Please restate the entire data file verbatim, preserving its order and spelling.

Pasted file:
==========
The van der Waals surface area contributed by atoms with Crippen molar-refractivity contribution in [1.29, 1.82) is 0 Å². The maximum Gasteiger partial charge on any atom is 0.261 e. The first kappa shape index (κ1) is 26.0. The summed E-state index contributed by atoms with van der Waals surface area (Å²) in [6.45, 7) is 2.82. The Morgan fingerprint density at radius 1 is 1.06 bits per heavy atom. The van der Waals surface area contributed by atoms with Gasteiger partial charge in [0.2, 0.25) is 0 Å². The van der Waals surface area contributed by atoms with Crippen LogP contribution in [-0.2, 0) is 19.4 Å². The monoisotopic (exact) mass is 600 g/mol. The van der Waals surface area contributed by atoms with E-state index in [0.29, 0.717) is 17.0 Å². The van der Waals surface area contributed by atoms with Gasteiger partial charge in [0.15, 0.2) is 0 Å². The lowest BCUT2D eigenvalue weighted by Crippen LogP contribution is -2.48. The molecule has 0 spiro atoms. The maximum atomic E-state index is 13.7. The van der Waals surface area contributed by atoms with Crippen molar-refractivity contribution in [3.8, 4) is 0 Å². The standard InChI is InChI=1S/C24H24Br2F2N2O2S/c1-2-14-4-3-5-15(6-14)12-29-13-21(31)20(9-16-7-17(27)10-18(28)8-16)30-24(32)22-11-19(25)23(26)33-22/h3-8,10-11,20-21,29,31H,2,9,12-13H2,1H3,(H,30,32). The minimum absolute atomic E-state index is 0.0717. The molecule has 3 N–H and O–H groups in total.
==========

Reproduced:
The van der Waals surface area contributed by atoms with Crippen molar-refractivity contribution in [1.29, 1.82) is 0 Å². The maximum Gasteiger partial charge on any atom is 0.261 e. The first kappa shape index (κ1) is 26.0. The summed E-state index contributed by atoms with van der Waals surface area (Å²) in [6.45, 7) is 2.82. The Morgan fingerprint density at radius 1 is 1.06 bits per heavy atom. The van der Waals surface area contributed by atoms with Gasteiger partial charge in [0.2, 0.25) is 0 Å². The van der Waals surface area contributed by atoms with Crippen LogP contribution in [-0.2, 0) is 19.4 Å². The monoisotopic (exact) mass is 600 g/mol. The van der Waals surface area contributed by atoms with E-state index in [0.29, 0.717) is 17.0 Å². The van der Waals surface area contributed by atoms with Gasteiger partial charge in [0.15, 0.2) is 0 Å². The lowest BCUT2D eigenvalue weighted by Crippen LogP contribution is -2.48. The molecule has 0 spiro atoms. The maximum atomic E-state index is 13.7. The van der Waals surface area contributed by atoms with Crippen molar-refractivity contribution in [3.8, 4) is 0 Å². The standard InChI is InChI=1S/C24H24Br2F2N2O2S/c1-2-14-4-3-5-15(6-14)12-29-13-21(31)20(9-16-7-17(27)10-18(28)8-16)30-24(32)22-11-19(25)23(26)33-22/h3-8,10-11,20-21,29,31H,2,9,12-13H2,1H3,(H,30,32). The minimum absolute atomic E-state index is 0.0717. The molecule has 3 N–H and O–H groups in total.